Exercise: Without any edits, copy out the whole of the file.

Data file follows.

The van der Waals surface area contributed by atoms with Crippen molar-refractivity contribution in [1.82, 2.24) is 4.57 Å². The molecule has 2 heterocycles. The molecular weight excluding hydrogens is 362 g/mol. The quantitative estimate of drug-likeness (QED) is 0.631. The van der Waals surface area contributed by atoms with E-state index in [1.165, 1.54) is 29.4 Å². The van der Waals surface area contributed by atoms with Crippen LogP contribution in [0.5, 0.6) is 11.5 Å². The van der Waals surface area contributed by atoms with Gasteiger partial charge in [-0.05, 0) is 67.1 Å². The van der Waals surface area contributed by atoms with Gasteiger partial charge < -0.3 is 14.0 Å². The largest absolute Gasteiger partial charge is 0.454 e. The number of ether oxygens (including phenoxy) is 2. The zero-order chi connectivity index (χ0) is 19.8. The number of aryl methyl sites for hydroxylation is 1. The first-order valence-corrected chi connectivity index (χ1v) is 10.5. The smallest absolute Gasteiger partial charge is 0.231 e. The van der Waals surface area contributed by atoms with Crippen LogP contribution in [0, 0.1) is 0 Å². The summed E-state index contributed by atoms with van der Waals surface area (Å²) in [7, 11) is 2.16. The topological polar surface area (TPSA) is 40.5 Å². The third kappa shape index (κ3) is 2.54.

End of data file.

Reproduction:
The van der Waals surface area contributed by atoms with Crippen molar-refractivity contribution in [1.82, 2.24) is 4.57 Å². The molecule has 2 heterocycles. The molecular weight excluding hydrogens is 362 g/mol. The quantitative estimate of drug-likeness (QED) is 0.631. The van der Waals surface area contributed by atoms with E-state index in [1.165, 1.54) is 29.4 Å². The van der Waals surface area contributed by atoms with Crippen LogP contribution in [0.5, 0.6) is 11.5 Å². The van der Waals surface area contributed by atoms with Gasteiger partial charge in [-0.05, 0) is 67.1 Å². The van der Waals surface area contributed by atoms with Gasteiger partial charge < -0.3 is 14.0 Å². The largest absolute Gasteiger partial charge is 0.454 e. The number of ether oxygens (including phenoxy) is 2. The zero-order chi connectivity index (χ0) is 19.8. The number of aryl methyl sites for hydroxylation is 1. The first-order valence-corrected chi connectivity index (χ1v) is 10.5. The smallest absolute Gasteiger partial charge is 0.231 e. The van der Waals surface area contributed by atoms with Crippen LogP contribution in [0, 0.1) is 0 Å². The summed E-state index contributed by atoms with van der Waals surface area (Å²) in [7, 11) is 2.16. The topological polar surface area (TPSA) is 40.5 Å². The third kappa shape index (κ3) is 2.54.